It’s one of the first things we learn as a child: look both ways before you cross the street.
The Centers for Disease Control and Prevention issued a warning this week as pedestrian killed in traffic crashes has reached an all-time high, with an average of one crash-related pedestrian death every 1.6 hours, according to officials.
In a study released this week, the CDC noted that as recently as 2015, 5,376 pedestrians were killed in traffic crashes, 19 percent of which were Americans over the age of 65. In 2015, one in every five children under the age of 15 who were killed in traffic crashes were pedestrians, according to the CDC.
Officials also noted that nearly half (48 percent) of crashes that resulted in pedestrian deaths involved alcohol for the driver or the pedestrian. One in every three fatal pedestrian crashes involved a pedestrian with a blood alcohol content greater than .08 percent. Fifteen percent involved a driver with a BAC greater than that.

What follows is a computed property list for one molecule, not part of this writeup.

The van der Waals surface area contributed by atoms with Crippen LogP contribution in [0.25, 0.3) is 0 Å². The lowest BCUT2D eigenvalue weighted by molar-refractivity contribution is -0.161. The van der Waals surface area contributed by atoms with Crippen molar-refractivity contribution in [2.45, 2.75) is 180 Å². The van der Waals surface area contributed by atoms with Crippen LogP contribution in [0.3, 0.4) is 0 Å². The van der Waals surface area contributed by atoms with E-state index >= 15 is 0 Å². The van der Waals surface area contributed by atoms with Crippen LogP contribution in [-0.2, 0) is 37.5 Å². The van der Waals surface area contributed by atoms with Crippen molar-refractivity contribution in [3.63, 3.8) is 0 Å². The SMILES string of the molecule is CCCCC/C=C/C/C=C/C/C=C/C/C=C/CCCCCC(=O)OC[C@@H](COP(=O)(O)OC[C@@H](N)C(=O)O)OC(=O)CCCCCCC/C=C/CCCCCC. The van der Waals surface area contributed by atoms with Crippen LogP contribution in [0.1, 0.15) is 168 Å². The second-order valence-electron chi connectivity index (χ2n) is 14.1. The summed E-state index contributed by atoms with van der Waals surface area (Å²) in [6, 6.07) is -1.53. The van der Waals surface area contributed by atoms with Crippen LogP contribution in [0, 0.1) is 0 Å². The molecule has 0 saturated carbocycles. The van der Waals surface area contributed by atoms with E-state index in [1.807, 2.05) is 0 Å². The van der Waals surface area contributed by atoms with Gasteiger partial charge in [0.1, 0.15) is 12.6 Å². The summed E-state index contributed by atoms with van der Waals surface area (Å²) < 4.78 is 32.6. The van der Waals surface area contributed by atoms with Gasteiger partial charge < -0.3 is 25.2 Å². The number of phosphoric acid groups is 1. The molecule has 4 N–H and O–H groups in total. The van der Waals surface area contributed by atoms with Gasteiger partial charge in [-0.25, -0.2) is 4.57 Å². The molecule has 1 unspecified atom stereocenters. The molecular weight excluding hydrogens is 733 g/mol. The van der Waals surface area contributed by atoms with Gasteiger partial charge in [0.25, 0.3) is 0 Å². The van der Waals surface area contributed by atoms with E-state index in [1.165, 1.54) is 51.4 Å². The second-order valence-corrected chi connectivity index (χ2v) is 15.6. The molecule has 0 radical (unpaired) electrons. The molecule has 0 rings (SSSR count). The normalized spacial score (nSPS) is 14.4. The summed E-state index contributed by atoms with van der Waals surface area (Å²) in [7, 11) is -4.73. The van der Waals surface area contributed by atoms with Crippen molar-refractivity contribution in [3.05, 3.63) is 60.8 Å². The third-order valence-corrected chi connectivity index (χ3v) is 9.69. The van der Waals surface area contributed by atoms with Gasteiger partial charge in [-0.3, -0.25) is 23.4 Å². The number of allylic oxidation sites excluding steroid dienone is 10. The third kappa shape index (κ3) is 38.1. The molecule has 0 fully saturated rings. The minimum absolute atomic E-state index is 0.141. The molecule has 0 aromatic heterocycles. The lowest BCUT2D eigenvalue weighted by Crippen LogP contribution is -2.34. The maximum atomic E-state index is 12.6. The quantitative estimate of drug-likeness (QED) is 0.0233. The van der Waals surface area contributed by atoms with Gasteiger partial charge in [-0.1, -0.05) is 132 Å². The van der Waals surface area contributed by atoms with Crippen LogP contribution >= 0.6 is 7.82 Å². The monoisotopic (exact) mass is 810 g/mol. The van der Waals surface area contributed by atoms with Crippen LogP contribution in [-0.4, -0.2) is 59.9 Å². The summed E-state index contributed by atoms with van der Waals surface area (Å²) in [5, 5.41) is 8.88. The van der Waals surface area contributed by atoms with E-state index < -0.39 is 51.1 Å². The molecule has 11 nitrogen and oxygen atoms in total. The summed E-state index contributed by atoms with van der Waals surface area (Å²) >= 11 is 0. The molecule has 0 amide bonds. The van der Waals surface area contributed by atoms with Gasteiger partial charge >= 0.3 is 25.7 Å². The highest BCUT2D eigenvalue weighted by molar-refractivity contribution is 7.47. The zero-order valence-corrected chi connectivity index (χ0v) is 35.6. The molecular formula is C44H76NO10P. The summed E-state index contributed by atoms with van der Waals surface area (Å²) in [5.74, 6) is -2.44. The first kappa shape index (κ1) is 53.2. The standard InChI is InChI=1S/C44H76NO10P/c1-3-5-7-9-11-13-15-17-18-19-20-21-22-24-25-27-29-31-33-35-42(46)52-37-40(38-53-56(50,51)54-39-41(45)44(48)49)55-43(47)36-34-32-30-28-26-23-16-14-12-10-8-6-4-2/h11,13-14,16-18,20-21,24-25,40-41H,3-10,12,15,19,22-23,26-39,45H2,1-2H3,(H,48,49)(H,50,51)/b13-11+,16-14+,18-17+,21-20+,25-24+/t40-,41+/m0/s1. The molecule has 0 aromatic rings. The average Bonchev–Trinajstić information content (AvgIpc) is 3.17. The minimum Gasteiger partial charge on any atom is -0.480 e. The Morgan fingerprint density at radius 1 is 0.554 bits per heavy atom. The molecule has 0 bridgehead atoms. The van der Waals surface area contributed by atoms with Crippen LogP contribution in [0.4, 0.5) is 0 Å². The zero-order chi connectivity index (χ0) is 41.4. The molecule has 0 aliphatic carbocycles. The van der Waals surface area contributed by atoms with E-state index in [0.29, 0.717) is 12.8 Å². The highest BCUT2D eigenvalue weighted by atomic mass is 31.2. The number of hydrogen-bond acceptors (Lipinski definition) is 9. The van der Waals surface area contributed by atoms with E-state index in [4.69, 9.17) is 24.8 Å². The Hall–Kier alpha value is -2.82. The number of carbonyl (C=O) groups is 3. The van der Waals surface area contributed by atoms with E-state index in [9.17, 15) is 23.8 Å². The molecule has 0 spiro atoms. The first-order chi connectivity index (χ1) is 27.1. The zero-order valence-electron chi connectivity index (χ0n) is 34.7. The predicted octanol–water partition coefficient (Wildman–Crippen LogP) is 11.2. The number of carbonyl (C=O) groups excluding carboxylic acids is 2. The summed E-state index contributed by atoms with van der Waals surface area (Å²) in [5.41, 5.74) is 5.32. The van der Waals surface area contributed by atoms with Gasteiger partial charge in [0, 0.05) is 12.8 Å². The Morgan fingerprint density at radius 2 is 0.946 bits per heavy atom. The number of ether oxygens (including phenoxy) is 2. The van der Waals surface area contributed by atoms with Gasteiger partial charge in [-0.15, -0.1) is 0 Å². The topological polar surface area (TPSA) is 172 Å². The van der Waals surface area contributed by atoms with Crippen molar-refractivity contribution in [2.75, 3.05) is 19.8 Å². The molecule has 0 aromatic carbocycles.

According to the CDC, almost 129,000 pedestrians were treated in emergency departments for non-fatal crash-related injuries in 2015. Pedestrians are 1.5 times more likely than passenger vehicle occupants to be killed in a car crash on each trip.
In response to the rise of pedestrian deaths, the CDC offered a handful of tips to help curtail fatal strikes:
- Pedestrians can increase their visibility at night by carrying a flashlight when walking and by wearing retro-reflective clothing.
- Whenever possible, cross the street at a designated crosswalk or intersection.
- It is much safer to walk on a sidewalk or path, but if a sidewalk or path is not available, walk on the shoulder and facing traffic.
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